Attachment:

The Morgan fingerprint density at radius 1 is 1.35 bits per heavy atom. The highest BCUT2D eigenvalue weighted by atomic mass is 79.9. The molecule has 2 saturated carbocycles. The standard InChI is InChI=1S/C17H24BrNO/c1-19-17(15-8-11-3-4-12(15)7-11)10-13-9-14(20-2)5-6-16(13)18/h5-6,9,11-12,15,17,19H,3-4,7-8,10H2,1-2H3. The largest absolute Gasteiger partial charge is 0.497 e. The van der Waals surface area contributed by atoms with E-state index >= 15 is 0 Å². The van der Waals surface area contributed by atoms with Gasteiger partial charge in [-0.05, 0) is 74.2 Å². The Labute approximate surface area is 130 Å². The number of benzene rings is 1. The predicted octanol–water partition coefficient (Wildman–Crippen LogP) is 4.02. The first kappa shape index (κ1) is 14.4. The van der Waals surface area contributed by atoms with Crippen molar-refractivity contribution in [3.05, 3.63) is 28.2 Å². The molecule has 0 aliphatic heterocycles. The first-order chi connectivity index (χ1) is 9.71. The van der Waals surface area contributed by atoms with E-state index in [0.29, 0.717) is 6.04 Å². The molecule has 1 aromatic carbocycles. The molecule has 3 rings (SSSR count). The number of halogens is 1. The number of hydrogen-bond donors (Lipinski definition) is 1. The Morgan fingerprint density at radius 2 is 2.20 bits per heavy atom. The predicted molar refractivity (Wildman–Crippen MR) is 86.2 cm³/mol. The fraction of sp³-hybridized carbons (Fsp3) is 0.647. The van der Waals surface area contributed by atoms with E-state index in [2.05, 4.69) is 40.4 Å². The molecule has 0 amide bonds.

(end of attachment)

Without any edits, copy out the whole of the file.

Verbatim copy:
The Morgan fingerprint density at radius 1 is 1.35 bits per heavy atom. The highest BCUT2D eigenvalue weighted by atomic mass is 79.9. The molecule has 2 saturated carbocycles. The standard InChI is InChI=1S/C17H24BrNO/c1-19-17(15-8-11-3-4-12(15)7-11)10-13-9-14(20-2)5-6-16(13)18/h5-6,9,11-12,15,17,19H,3-4,7-8,10H2,1-2H3. The largest absolute Gasteiger partial charge is 0.497 e. The van der Waals surface area contributed by atoms with E-state index >= 15 is 0 Å². The van der Waals surface area contributed by atoms with Gasteiger partial charge in [-0.05, 0) is 74.2 Å². The Labute approximate surface area is 130 Å². The number of benzene rings is 1. The predicted octanol–water partition coefficient (Wildman–Crippen LogP) is 4.02. The first kappa shape index (κ1) is 14.4. The van der Waals surface area contributed by atoms with Crippen molar-refractivity contribution in [3.05, 3.63) is 28.2 Å². The molecule has 0 aliphatic heterocycles. The first-order chi connectivity index (χ1) is 9.71. The van der Waals surface area contributed by atoms with E-state index in [0.29, 0.717) is 6.04 Å². The molecule has 1 aromatic carbocycles. The molecule has 3 rings (SSSR count). The number of halogens is 1. The number of hydrogen-bond donors (Lipinski definition) is 1. The Morgan fingerprint density at radius 2 is 2.20 bits per heavy atom. The predicted molar refractivity (Wildman–Crippen MR) is 86.2 cm³/mol. The fraction of sp³-hybridized carbons (Fsp3) is 0.647. The van der Waals surface area contributed by atoms with E-state index in [2.05, 4.69) is 40.4 Å². The molecule has 0 amide bonds.